With lightning fast reflexes and what seems like an encyclopedic knowledge of every drink known to man, bartenders carry with them a certain old-world mysticism. However, every preeminent bartender gets their start as an amateur, fumbling shakers and over pouring cocktails. If you're just beginning on your bartending journey or you'd like to refresh your skills, check out these bartending tricks that'll help you impress even the most difficult customer.
Don't Get Lazy About Carding
Checking people's identification to ensure that they're old enough to legally drink is a vital component of the bartending trade. Whether you're working at an elite bar or a downtown club, you can't rely on the doormen to confirm every person's legality. Since the consequences of making a mistake for this include fines and potential jail time, you don't want to leave anything up to chance.
Be Calculated When Giving Back Change
If customers are paying in cash, always give them back money in single bills. Giving back higher amounts, like fives, tens, or twenties, works against you getting tipped. Of course, this isn't a consistent problem across the world since bartender tipping customs vary from country to country, but be sure to keep it mind especially if you're bartending in the United States.
Save Money Before Tax Season
If you work in an area where a lot of you the money you make from bartending comes from tips, you might not realize that the government does take out taxes on those cash tips. In order to avoid a nasty problem with your local tax organization, make sure to set aside about 30% of your cash tips so that you already have the money ready to submit when it comes time to pay the government its due.
Keep Your Workspace Clean
Bars have gotten a public reputation for being sticky, grimy, and altogether dirty. However, the cleaner the bar, the more likely customers are to stick around and order more drinks. Therefore, when you have any downtime, make sure that you take a wet rag and really wipe down your worktop as well as wash the glasses and reorganize your ingredients so everything is prepped for a quick and clean experience.
Keep the Conversation Alive
While you shouldn't ever be controlling a conversation with a customer or group of customers, you should try to be as personable as possible with each of them. Pay close attention to customers that have come alone and try to keep a rapport with them, however short it might be. Making yourself accessible encourages people to come back multiple times throughout the night and even makes them feel okay with waiting for their next drink to be made.
Be Careful About Handing Out Freebies
Handing out the occasional free drink or appetizer will make you seem like a cool bartender, but it won't necessarily make your job any easier. If you're going to make a habit of giving out free items, be sure that you'll make up the difference in the cost over the rest of the night and that your boss is aware of what you're doing. One free appetizer isn't worth jeopardizing your job over.
Be Aware of Current Trends
Whether it's an Aperol spritz or a Moscow mule that's taking social media by storm, you want to keep tabs on what drinks are particularly popular at the moment, especially if they're ones that you don't have much practice making. Chances are a customer is going to ask you to make it at some point, and if you can get ahead of the curve, you can capitalize on the trend earlier than your competitors will.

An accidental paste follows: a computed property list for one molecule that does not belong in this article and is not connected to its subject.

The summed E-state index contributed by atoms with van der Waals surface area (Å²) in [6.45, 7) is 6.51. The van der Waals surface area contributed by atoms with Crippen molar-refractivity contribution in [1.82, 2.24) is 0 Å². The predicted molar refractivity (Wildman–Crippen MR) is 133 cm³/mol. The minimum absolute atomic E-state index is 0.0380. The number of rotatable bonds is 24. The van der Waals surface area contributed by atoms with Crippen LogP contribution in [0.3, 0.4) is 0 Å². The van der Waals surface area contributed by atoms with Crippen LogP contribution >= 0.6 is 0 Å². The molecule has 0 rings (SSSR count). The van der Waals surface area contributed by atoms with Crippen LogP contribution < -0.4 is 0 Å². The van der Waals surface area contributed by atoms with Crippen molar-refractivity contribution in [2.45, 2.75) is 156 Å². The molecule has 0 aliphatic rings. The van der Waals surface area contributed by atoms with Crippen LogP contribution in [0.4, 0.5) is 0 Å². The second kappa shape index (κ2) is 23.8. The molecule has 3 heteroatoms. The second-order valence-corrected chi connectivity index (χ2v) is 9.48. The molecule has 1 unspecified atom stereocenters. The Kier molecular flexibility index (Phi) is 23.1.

Practice Your Listening Skills
Bars can be loud, busy places, but no matter the conditions, most customers don't want to have to repeat themselves more than two times when they're ordering a drink. Thus, it's incredibly important that you practice your listening skills and really give a customer your full attention the first time that they ask for something so that you don't get caught in a "I'm sorry, what was that" spiral.
Learn to Eyeball Your Measurements
You shouldn't expect to be able to eyeball your measurements early in your bartending career, but you should start practicing on getting to that point. Using a jigger for precision is perfectly fine, particularly if you're not sure that you're eyeballing is up to snuff. However, free pouring can help you maximize on your time and let you pour more drinks, and get more tips, throughout the night.
Bring a Little Fun to Your Work
Everybody loves a little entertainment, and as a bartender you're going to be expected to provide some. Whether it's by being a great conversationalist or by showing off your quick hands, it's a great idea to start learning a few tricks that you can hold up your sleeve. Flipping bottles, pouring from up high, and incorporating fire into your mixing can mean the difference between a customary tip and a big pay off.
Most Importantly, Practice the Basics
As with any trade, the most important trick to keep in mind is to continually practice the basics, no matter how comfortable you are with them. Your fundamentals should feel and look as natural as breathing, and you should be able to make the most basic cocktails in your sleep. As they say, practice makes perfect.
It's Not All Fun and Games
Bartending can be incredibly fun and entertaining; you get to interact with some of the most interesting people on the planet and come away every night with new stories to share with your friends and family. But, the trade isn't all fun and games - it takes practice and calculation to become a top tier bartender, a role which often starts by working as a barback. If you want to make bartending a permanent profession, then take careful note of these eleven tips so that you don't make any rookie mistakes once you get your foot behind the bar.